Through his ferrying exploits, Tunner, who was promoted to brigadier general in June 1943, won recognition as an innovative organizer and command of the India-China Division of the ATC in the summer of 1944. He reorganized and made more efficient the operation commonly known as "the Hump" Airlift, named for the 16,000-foot gap in the Himalayas through which aircraft had to pass. This operation ultimately supplied Nationalist Chinese forces with more than 71,000 tons of cargo, as overland routes were impassable because of difficult terrain and the Japanese. Tunner's crews often operated with dated aircraft in poor conditions, working at the end of a logistical trail in a low-priority theater; nevertheless, the operation's success furthered Tunner's reputation as an efficient and effective commander.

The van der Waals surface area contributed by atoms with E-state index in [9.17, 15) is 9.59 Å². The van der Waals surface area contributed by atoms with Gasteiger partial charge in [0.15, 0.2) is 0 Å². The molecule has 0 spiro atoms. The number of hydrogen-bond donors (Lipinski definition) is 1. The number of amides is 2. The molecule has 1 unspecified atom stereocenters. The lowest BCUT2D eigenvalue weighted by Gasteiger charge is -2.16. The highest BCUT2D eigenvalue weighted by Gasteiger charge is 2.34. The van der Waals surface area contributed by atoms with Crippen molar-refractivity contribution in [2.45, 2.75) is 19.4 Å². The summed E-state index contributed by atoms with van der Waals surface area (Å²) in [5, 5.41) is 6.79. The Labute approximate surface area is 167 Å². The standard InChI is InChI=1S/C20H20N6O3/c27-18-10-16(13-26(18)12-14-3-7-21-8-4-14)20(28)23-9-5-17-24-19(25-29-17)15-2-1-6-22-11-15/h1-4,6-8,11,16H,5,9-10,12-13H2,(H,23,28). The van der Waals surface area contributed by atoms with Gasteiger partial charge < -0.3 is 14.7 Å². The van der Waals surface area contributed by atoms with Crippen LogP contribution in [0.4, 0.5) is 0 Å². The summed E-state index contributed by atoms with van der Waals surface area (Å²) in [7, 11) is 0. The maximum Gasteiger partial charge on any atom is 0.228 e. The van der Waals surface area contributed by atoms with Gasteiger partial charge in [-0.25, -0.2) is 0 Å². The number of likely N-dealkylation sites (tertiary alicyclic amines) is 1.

In the summer of 1948, Tunner went to Germany to organize the Berlin Airlift. He quickly imposed a highly structured system of air routes with precise airspeeds and timing procedures, nearly doubling the number of aircraft flowing into Berlin. The Soviets lifted their blockade in May 1949 after the airlift had delivered over 2 million tons of coal and food to the city.
In the 1950s, Tunner headed Combat Cargo Command, responsible for the Korean War's intratheater airlift. Promoted to lieutenant general in July 1953, he eventually commanded the entire Military Air Transport Service until his retirement in 1960. Tunner died in Ware Neck, Virginia, on 6 April 1983.
John D. Plating
Craven, Wesley Frank, and James Lea Cate, eds. The Army Air Forces in World War II. Vol. 4, The Pacific: Guadalcanal to Saipan, August 1942 to July 1944. Washington, DC: Office of Air Force History, 1983.; Tunner, William. Over the Hump. New York: Duell, Sloan and Pearce, 1964.